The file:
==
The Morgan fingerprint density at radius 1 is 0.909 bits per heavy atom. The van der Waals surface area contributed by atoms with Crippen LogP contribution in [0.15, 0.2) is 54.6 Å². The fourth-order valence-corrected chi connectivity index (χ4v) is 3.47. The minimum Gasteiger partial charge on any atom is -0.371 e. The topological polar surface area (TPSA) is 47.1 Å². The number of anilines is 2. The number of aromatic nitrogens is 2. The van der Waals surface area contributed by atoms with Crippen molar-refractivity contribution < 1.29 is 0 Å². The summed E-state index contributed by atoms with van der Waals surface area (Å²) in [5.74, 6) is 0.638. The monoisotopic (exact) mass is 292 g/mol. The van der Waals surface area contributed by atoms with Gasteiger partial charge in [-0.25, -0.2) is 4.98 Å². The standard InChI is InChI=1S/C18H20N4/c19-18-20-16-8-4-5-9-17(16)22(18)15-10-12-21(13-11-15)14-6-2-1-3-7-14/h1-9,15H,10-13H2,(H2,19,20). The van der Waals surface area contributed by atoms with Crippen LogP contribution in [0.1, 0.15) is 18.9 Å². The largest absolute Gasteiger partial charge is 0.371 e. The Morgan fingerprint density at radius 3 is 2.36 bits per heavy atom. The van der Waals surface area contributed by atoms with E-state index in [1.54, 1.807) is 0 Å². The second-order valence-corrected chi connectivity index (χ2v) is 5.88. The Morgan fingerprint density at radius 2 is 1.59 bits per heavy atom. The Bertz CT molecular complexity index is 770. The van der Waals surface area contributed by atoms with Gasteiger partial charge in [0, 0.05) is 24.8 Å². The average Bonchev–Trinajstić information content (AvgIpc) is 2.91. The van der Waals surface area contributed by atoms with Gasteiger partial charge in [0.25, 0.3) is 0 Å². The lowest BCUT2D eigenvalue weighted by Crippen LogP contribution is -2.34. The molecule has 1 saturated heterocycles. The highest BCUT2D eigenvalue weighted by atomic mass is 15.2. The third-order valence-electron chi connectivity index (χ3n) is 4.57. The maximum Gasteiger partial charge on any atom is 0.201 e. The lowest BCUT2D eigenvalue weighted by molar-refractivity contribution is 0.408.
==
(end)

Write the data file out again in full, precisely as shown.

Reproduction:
The Morgan fingerprint density at radius 1 is 0.909 bits per heavy atom. The van der Waals surface area contributed by atoms with Crippen LogP contribution in [0.15, 0.2) is 54.6 Å². The fourth-order valence-corrected chi connectivity index (χ4v) is 3.47. The minimum Gasteiger partial charge on any atom is -0.371 e. The topological polar surface area (TPSA) is 47.1 Å². The number of anilines is 2. The number of aromatic nitrogens is 2. The van der Waals surface area contributed by atoms with Crippen molar-refractivity contribution < 1.29 is 0 Å². The summed E-state index contributed by atoms with van der Waals surface area (Å²) in [5.74, 6) is 0.638. The monoisotopic (exact) mass is 292 g/mol. The van der Waals surface area contributed by atoms with Gasteiger partial charge in [-0.25, -0.2) is 4.98 Å². The standard InChI is InChI=1S/C18H20N4/c19-18-20-16-8-4-5-9-17(16)22(18)15-10-12-21(13-11-15)14-6-2-1-3-7-14/h1-9,15H,10-13H2,(H2,19,20). The van der Waals surface area contributed by atoms with Crippen LogP contribution in [0.1, 0.15) is 18.9 Å². The largest absolute Gasteiger partial charge is 0.371 e. The Morgan fingerprint density at radius 3 is 2.36 bits per heavy atom. The van der Waals surface area contributed by atoms with E-state index in [1.54, 1.807) is 0 Å². The second-order valence-corrected chi connectivity index (χ2v) is 5.88. The Morgan fingerprint density at radius 2 is 1.59 bits per heavy atom. The Bertz CT molecular complexity index is 770. The van der Waals surface area contributed by atoms with Gasteiger partial charge in [0, 0.05) is 24.8 Å². The average Bonchev–Trinajstić information content (AvgIpc) is 2.91. The van der Waals surface area contributed by atoms with Gasteiger partial charge in [0.25, 0.3) is 0 Å². The lowest BCUT2D eigenvalue weighted by Crippen LogP contribution is -2.34. The molecule has 1 saturated heterocycles. The highest BCUT2D eigenvalue weighted by atomic mass is 15.2. The third-order valence-electron chi connectivity index (χ3n) is 4.57. The maximum Gasteiger partial charge on any atom is 0.201 e. The lowest BCUT2D eigenvalue weighted by molar-refractivity contribution is 0.408.